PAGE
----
"Britain doesn't have Thanksgiving. Black Friday as a US import designed to make folk spend after Thanksgiving and before Christmas," the chattering classes moan. "Why are we importing such vulgar American materialism?"
I don't think there is anything vulgar about consumer choice. I happen to believe it is rather wonderful.
I grew up in a country where people were denied free choice. In Uganda under Idi Amin, rulers stole what they could, while restricting and regulating what folk could buy and sell. You needed permits for everything in an economy that produced little.
Perhaps those pundits who sneer at consumerism simply do not know what its like for a society to not have much to consume?
Instead of sneering at Black Friday, we should be asking why there are so many people in the world who are still denied the right to choose how to live their lives. And why in so many areas of our lives – schools, hospitals, public transport, energy providers – we have so little choice. Usually it has something to do with a remote bureaucratic cartel deciding how resources should be allocated, instead of letting people decide for themselves.
American elites whine about Black Friday contradicting the spirit of Thanksgiving. In fact, they have more in common than you might think. They're both about choice.
Thanksgiving began with a group of people who left Europe to live without fear of religious persecution. They founded a society based on the right to choose. That ideal of freedom is the root of American prosperity today.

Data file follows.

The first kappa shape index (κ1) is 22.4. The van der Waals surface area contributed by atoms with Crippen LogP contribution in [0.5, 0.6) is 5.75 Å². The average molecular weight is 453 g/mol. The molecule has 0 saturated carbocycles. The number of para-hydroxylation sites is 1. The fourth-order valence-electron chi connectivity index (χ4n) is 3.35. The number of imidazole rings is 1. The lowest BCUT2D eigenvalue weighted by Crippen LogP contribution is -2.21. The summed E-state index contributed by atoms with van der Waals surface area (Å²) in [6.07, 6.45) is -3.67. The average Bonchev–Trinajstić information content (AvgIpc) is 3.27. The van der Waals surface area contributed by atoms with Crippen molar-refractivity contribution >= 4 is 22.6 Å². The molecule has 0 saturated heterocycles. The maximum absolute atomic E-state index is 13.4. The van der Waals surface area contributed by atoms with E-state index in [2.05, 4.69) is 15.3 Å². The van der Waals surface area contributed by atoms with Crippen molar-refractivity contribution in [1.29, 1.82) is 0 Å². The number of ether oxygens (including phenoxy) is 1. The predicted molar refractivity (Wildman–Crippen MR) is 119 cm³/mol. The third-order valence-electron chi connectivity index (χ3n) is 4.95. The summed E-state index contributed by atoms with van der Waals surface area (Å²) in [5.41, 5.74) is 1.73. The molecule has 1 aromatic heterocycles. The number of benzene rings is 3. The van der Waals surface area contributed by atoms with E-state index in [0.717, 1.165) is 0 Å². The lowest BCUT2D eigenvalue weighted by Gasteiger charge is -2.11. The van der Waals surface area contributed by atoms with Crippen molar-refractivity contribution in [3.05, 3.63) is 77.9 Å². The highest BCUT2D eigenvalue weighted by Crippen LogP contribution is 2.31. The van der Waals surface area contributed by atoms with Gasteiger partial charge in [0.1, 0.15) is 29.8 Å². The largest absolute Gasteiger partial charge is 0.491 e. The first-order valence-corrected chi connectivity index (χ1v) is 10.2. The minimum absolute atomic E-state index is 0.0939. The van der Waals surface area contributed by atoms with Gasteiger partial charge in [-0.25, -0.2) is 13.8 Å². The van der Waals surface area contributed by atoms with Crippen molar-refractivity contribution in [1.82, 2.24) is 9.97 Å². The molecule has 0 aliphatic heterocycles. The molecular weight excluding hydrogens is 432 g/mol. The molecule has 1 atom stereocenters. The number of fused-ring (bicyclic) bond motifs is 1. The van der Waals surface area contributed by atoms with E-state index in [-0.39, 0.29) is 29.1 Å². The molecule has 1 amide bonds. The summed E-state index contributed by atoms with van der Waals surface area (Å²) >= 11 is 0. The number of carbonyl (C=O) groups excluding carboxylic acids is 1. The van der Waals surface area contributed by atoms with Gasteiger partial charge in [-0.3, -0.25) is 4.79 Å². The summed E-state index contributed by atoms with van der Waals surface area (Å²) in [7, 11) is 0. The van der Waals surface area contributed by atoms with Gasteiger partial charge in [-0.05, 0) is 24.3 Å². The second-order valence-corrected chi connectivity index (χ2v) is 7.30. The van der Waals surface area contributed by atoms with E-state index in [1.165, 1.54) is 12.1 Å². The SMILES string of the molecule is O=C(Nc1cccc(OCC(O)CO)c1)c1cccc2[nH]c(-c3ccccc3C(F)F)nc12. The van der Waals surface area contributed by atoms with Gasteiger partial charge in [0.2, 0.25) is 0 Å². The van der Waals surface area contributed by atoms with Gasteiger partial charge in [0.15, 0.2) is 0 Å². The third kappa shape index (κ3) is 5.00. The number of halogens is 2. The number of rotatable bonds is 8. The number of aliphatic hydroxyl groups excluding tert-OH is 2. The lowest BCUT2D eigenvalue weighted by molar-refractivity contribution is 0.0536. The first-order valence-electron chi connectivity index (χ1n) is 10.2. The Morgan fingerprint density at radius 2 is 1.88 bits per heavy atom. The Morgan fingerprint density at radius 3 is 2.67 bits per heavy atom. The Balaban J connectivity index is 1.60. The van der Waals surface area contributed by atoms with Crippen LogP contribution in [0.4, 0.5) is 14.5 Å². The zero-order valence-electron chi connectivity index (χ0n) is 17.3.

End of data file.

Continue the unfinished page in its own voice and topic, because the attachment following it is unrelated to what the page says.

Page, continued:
We may not have a formal Thanksgiving in Britain. But that shouldn't turn us into miserable pessimists. On the contrary: on a day like Black Friday, we should be grateful for the choice and prosperity we enjoy.
This week, George Osborne proposed a 19% cut to Short money - public funding for Opposition parties. Taxpayers will now pay less to subsidise politics. This is a direct result of what UKIP has done in Parliament.
As the only MP for a party that got almost 4 million votes, I was entitled to a vast amount of public money. We felt that taking the full whack simply wasn't right. Instead, we decided to reduce the amount we received unilaterally.
We proved it is possible to do more with less. We showed the Government that other Opposition parties can do the same.
Of course, the other parties don't agree. Not the Lib Dems. Not the Greens. And certainly not Labour. New politics? We're the only party doing anything different.
The Commons will probably have to vote on the cut. If so, I'll be voting for it. It looks like most other Opposition MPs will vote against. Once again the Westminster cartel will try to take as much money from the taxpayer's pocket as it can get.
Opposition parties are furious with George Osborne for this. They accuse him of being underhand. But it isn't the Chancellor who needs to explain himself. It's them. Opposition MPs need to explain why they expect working people across Britain to fork out more hard-earned cash for spinners and spads in Parliament.
Is politics really as expensive as these politicians make out? Do spin doctors really need six-figure salaries at the taxpayer's expense? The comrades Chairman Corbyn has been hiring don't even believe in private property.
Cutting the politics subsidy is a little Christmas bonus for the taxpayer. You'd have to be a turkey not to vote for it.
Today, David Cameron wants to talk about Syria. He would like the media to focus on whether or not he has the numbers in the House of Commons to authorise military action.
I happen to think there is a case for military action, but I respect that there is an honourable argument the other way. I'm open-minded.